If you were installing a new pre-hung door, you would need to check that the door slab is level so it will latch.
3. Place the Shims on the Left Jamb
Shims are tapered, making them easy to insert into your door frame. Grab the hammer and insert shims on the left side of the jamb from both sides of the door. The two shims should slide on top of one another, and it’s best to start with the largest gap first.
Check the level and repeat the process on the same side of the jamb. Focus on the top of the door first and then the base and middle. If the bubble in the spirit level is in the center, the door frame is plumb.
4. Place the Shims on the Right Jamb
Repeat the process on the opposite side of the door opening. Check at each stage that the frame is square using the spirit level.
5. Shim the Header
Once you’ve placed the side shims, turn your attention to the header jamb. Using the spirit level, check if it is square, and start tapping the shims into the largest gaps along the jamb. Insert the shims from both sides of the frame and check the levels at each stage.
When the bubble sits in the middle of the level, you will have a perfectly square door frame.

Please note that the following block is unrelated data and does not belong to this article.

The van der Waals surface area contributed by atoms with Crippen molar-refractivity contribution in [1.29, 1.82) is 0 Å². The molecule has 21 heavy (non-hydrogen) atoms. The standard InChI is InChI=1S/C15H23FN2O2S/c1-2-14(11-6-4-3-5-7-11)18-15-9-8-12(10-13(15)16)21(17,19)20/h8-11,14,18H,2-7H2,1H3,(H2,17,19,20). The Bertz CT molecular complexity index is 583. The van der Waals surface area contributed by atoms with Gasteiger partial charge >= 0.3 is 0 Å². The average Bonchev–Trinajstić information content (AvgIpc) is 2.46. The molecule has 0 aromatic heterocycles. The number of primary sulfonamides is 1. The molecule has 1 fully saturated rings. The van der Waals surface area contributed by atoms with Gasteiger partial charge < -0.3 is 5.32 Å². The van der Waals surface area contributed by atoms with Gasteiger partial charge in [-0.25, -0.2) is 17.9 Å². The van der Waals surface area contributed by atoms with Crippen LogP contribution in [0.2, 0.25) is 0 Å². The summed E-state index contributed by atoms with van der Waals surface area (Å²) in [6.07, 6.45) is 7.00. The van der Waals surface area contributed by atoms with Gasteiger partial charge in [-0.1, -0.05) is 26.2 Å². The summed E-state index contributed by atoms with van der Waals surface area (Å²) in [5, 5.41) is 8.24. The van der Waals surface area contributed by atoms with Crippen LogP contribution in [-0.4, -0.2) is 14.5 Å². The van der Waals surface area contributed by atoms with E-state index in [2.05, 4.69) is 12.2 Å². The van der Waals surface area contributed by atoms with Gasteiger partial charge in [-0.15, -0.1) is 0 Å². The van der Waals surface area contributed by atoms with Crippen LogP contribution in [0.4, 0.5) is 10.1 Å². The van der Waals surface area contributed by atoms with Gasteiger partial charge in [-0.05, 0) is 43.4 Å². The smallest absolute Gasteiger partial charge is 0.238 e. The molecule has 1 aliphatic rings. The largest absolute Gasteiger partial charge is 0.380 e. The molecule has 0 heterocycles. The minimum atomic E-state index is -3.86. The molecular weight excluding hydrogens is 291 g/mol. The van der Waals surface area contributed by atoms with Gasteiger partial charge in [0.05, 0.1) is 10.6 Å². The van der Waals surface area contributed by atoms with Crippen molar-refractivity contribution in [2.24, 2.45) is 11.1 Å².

6. Secure the Shims
Once you are satisfied with the shim locations, insert two and a half-inch finish nails to secure them to the frame. Don’t drive the nails in too hard, as this might knock the jambs out of plumb.
Do the same for the other side of the frame and the header.
If you were shimming an exterior door, screws would be better than nails because they are more secure.
7. Trim the Shims
Grab the utility knife and cut away the excess shims so that they sit flush with the door frame. This conceals them when you replace the trim.
8. Test the Door
Close the door to check that it operates as it should. Do this before replacing the trim so that you can add or remove shims as necessary to find the square. Once you are satisfied that the door fits snugly, check that the frame is plumb with the door closed.
9. Replace the Trim
Use a hammer and the finish nails to secure the trim. Start at the bottom of the frame and work your way around. If you are lucky, the existing nails may still be embedded in the trim, making it easier to locate the nails around the frame equally.
Without shims, getting that door frame square would be almost impossible. For such a simple concept, shims are ingenious bits of kit. They allow you to gradually adjust until you have the perfect angle, so the door and frame are square.
So, the next time you have a sagging door, or it won’t close without catching on the frame, get shimming to solve the problem.